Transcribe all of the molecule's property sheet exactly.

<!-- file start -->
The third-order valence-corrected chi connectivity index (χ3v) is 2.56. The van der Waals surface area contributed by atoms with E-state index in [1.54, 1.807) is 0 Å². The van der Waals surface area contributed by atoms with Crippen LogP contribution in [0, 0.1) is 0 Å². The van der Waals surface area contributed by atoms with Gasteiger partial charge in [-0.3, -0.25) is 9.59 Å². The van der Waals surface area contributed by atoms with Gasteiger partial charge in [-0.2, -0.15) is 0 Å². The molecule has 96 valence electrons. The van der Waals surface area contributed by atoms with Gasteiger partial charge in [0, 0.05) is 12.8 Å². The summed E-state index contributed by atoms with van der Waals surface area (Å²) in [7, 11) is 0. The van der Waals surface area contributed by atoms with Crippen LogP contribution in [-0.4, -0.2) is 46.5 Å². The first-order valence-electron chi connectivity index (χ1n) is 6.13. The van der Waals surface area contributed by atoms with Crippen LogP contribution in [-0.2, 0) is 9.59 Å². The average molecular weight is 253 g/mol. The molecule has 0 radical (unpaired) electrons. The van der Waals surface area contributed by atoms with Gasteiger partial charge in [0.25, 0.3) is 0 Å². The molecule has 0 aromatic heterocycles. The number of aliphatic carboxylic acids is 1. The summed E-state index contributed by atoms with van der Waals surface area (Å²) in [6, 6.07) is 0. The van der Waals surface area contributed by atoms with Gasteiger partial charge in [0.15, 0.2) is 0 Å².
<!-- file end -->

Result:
The third-order valence-corrected chi connectivity index (χ3v) is 2.56. The van der Waals surface area contributed by atoms with E-state index in [1.54, 1.807) is 0 Å². The van der Waals surface area contributed by atoms with Crippen LogP contribution in [0, 0.1) is 0 Å². The van der Waals surface area contributed by atoms with Gasteiger partial charge in [-0.3, -0.25) is 9.59 Å². The van der Waals surface area contributed by atoms with Gasteiger partial charge in [-0.2, -0.15) is 0 Å². The molecule has 96 valence electrons. The van der Waals surface area contributed by atoms with Gasteiger partial charge in [0, 0.05) is 12.8 Å². The summed E-state index contributed by atoms with van der Waals surface area (Å²) in [7, 11) is 0. The van der Waals surface area contributed by atoms with Crippen LogP contribution in [-0.4, -0.2) is 46.5 Å². The first-order valence-electron chi connectivity index (χ1n) is 6.13. The van der Waals surface area contributed by atoms with Crippen LogP contribution in [-0.2, 0) is 9.59 Å². The average molecular weight is 253 g/mol. The molecule has 0 radical (unpaired) electrons. The van der Waals surface area contributed by atoms with Gasteiger partial charge in [0.25, 0.3) is 0 Å². The molecule has 0 aromatic heterocycles. The number of aliphatic carboxylic acids is 1. The summed E-state index contributed by atoms with van der Waals surface area (Å²) in [6, 6.07) is 0. The van der Waals surface area contributed by atoms with Gasteiger partial charge in [0.15, 0.2) is 0 Å².